Bukhara History - Part 3

In order to fully appreciate the history of Bukhara, it is important to analyze the different ancient names of the city. Specifically, what is the etymology of the place name "Bukhara"?

Comparatively accurate data on the names of Bukhara and the surrounding region and its rulers can be found from early medieval Chinese sources. About ten names are described in these sources: An, Ansi, Ango, Myumi, Bukho, Bukhe, Bukhaer, Buhola, Fuho, and Puhala. Some of these names are certainly of Chinese origin. The rest of them were derived from various Chinese pronunciations of the name "Bukhara." It is interesting to note that these names refer not only to the central city of the region, but also to the region itself, as well as its rulers. For instance, the An, or Bukho domain was known as Myumi in the Early Middle Ages, as was the capital of the region. The Eastern An was located 100 M (forty-five km) northeast of Myumi and Bi (Paikend) the same distance northeast of Myumi. The rulers' residence was in Alanmi (Ram-itan). The western border of this state was adjacent to the Ukhu River (the Amu Darya). In this region there were forty large cities and over 100 small fortresses; only brave and able-bodied young men were enlisted to serve in the army.

The capital of the Myumi state was situated west of Siwan Tsin (Samarkand), on the southern reaches of the Mami (Zarafshan) River. The city was enclosed by five walls, as well as moats filled with water. Palaces and other buildings were covered with flat roofs.18 Thus, according to the data from Chinese sources, the Zarafshan River was named Mami in the fifth to seventh centuries A.D., while the state located on the lower reaches of the river was called Myumi. Bukhara and Mamijikat were neighboring, but independent cities. The History of Bukhara contains data on Mukhanna's uprising. It is known that in 775 A.D. rebels wearing "white clothes" broke into Mumijikat and seized the city. Some time later, the size of both cities increased, so that the cities merged with one another. Of all the names, only the most commonly adopted one, Bukhara, remained in use.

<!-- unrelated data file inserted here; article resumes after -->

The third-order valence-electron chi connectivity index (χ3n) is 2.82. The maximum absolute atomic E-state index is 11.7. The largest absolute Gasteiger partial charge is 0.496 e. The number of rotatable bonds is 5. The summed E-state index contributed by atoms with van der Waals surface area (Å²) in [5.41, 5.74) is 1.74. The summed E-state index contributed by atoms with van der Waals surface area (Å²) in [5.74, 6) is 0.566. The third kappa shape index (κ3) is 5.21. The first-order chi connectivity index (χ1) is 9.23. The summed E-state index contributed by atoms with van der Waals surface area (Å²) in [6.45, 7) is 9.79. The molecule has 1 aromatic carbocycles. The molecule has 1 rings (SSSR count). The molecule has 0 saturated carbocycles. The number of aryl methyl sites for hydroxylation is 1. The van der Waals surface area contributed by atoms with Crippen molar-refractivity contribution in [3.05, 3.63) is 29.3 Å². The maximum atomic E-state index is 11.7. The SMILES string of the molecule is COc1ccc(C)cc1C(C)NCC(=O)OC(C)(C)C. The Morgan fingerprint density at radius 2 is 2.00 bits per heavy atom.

What did the ancient names used for Bukhara mean? If we would speak of etymology, then, first and foremost, we should notice that the names used by Arabian authors are divided into two categories: the first category is for indigenous names, the second one is for loan names. Thus, "Madaniyat as-sufriya" or "Copper City," "Madinat at-tujar" or "The City of Merchants", and "Fakhira" or "The Honourable City" were names given to Bukhara by the Arabs.

Bukhara was called "Madinat as-sufriya" (meaning "The Copper City," or "The Copper Fortress") because of its strongly fortified walls. Moreover, Bukhara was situated on the Great Silk Road that linked the city to the Middle East, India, and China. The majority of the well-off population were kashkashans (traders) and so it was known as "Madinat at-tujar" or "The Traders' City". According to Mukhammad Narshakhi, the city was named "Fakhira" after shahids (religious warriors), who fell in action for Islam.